Continental knitting is faster but it takes practice. I continental and American knit at the same time when I'm doing color-work -- holding a color in each hand. I don't normally knit continental, however. I just haven't practiced it enough. I think once you find a way that feels comfortable -- no matter what way that is, as long as your end result is nice V's and purl bumps -- than stick with that. My way of knitting is unlike many others, but my end result is as good, if not better, than most. If you'd like to learn continental, the Wollcott sisters have a book called YNotKnit that is exceptional and easy to understand. They have a great website with lots of info and also do conferences/classes throughout the year.

That's another thing you might want to look into -- local or regional knitting classes, meetings or conferences. The Knitting Guild of America is a great site to check for area-specific courses; they also have regional and national conventions where you might get some great help. Also, check out your local yarn shop and see what they have to offer -- Michaels and some of the other craft shop chains also have hands on classes.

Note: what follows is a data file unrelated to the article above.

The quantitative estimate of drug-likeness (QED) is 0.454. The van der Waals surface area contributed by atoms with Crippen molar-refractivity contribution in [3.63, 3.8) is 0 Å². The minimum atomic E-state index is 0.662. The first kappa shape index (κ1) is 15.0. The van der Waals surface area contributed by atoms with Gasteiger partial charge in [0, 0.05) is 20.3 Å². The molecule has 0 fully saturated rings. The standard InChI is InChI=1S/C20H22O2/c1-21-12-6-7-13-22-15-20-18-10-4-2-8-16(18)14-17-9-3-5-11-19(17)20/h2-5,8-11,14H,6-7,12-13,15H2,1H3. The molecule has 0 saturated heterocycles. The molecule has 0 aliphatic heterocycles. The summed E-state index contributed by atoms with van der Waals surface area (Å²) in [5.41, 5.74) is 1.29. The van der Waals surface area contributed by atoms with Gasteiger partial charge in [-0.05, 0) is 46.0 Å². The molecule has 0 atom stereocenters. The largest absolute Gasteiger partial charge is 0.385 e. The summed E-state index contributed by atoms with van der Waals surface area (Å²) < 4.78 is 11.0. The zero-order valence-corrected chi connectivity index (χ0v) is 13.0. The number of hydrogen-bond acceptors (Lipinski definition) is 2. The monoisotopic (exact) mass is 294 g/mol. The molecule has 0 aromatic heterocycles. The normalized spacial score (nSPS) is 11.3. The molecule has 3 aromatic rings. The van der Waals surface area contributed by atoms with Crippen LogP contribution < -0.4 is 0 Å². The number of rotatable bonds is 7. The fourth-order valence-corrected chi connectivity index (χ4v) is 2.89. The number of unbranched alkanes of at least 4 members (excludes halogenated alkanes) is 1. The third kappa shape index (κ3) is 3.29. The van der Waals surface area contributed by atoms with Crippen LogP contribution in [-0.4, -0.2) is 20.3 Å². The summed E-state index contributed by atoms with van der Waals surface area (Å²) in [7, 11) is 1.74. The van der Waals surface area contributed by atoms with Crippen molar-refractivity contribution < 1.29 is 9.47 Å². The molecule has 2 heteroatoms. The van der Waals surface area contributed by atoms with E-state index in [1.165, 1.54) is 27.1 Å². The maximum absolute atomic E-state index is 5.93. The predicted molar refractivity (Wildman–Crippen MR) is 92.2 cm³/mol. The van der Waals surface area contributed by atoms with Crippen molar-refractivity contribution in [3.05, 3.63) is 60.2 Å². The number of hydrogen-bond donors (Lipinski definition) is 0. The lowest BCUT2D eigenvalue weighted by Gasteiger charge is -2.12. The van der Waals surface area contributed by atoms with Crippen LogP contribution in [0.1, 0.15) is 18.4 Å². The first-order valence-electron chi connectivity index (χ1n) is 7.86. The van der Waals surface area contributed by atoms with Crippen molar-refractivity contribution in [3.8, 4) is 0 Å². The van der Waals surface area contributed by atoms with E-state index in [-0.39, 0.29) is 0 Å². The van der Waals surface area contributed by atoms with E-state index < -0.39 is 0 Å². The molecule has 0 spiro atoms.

Bottom-line is that knitting is supposed to be a fun craft -- relax and enjoy seeing what you produce. Knitting is a relaxing, productive, creative outlet. Have a blast and keep those questions coming -- hopefully next time it won't take me six months to answer!

Sunday, May 20, 2007

Now this is a CAMPING SWEATER!

This is just off the needles -- a hooded jacket/sweater for camping or just playing around !

But, which one should get it? Lego Maniac -- who thinks it's very cool -- or String Bean who doesn't care that the buttons are for a boy, she thinks she looks better ...
Kind reader, please vote ... which one of the kiddos should get this work of art?????

Tuesday, May 08, 2007

Just in time for next Fall ...

... or our next snow here in Denver! These were done using TLC's Heathers and Foxy (both from Coats and Clarks). Kinda cool for my first gloves,huh?